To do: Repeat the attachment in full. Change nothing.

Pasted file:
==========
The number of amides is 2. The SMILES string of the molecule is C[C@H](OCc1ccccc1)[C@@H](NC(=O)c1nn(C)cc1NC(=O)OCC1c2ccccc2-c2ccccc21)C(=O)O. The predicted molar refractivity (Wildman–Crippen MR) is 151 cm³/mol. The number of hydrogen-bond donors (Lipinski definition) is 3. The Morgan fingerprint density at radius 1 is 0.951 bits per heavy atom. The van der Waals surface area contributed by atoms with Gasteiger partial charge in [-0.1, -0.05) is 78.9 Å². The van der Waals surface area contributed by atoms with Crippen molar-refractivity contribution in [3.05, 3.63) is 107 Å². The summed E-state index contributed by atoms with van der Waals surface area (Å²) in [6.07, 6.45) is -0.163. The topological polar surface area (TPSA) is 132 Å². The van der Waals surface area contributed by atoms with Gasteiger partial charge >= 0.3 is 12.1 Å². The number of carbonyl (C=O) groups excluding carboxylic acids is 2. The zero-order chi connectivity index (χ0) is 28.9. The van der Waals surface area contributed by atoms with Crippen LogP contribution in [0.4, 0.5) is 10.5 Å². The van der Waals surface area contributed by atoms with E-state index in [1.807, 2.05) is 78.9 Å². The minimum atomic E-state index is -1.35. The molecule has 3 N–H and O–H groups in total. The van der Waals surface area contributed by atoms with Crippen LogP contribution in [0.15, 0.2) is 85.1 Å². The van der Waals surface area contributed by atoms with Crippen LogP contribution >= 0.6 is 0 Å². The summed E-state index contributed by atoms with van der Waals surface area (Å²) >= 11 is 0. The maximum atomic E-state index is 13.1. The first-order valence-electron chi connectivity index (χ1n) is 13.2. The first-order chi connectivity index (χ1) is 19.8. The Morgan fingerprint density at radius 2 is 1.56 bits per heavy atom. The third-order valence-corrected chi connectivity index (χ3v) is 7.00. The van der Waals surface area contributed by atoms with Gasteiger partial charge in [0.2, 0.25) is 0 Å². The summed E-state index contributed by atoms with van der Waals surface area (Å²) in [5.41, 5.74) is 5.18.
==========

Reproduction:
The number of amides is 2. The SMILES string of the molecule is C[C@H](OCc1ccccc1)[C@@H](NC(=O)c1nn(C)cc1NC(=O)OCC1c2ccccc2-c2ccccc21)C(=O)O. The predicted molar refractivity (Wildman–Crippen MR) is 151 cm³/mol. The number of hydrogen-bond donors (Lipinski definition) is 3. The Morgan fingerprint density at radius 1 is 0.951 bits per heavy atom. The van der Waals surface area contributed by atoms with Gasteiger partial charge in [-0.1, -0.05) is 78.9 Å². The van der Waals surface area contributed by atoms with Crippen molar-refractivity contribution in [3.05, 3.63) is 107 Å². The summed E-state index contributed by atoms with van der Waals surface area (Å²) in [6.07, 6.45) is -0.163. The topological polar surface area (TPSA) is 132 Å². The van der Waals surface area contributed by atoms with Gasteiger partial charge >= 0.3 is 12.1 Å². The number of carbonyl (C=O) groups excluding carboxylic acids is 2. The zero-order chi connectivity index (χ0) is 28.9. The van der Waals surface area contributed by atoms with Crippen LogP contribution in [0.4, 0.5) is 10.5 Å². The van der Waals surface area contributed by atoms with E-state index in [1.807, 2.05) is 78.9 Å². The minimum atomic E-state index is -1.35. The molecule has 3 N–H and O–H groups in total. The van der Waals surface area contributed by atoms with Crippen LogP contribution in [0.15, 0.2) is 85.1 Å². The van der Waals surface area contributed by atoms with Crippen LogP contribution >= 0.6 is 0 Å². The summed E-state index contributed by atoms with van der Waals surface area (Å²) >= 11 is 0. The maximum atomic E-state index is 13.1. The first-order valence-electron chi connectivity index (χ1n) is 13.2. The first-order chi connectivity index (χ1) is 19.8. The Morgan fingerprint density at radius 2 is 1.56 bits per heavy atom. The third-order valence-corrected chi connectivity index (χ3v) is 7.00. The van der Waals surface area contributed by atoms with Gasteiger partial charge in [0.2, 0.25) is 0 Å². The summed E-state index contributed by atoms with van der Waals surface area (Å²) in [5.41, 5.74) is 5.18.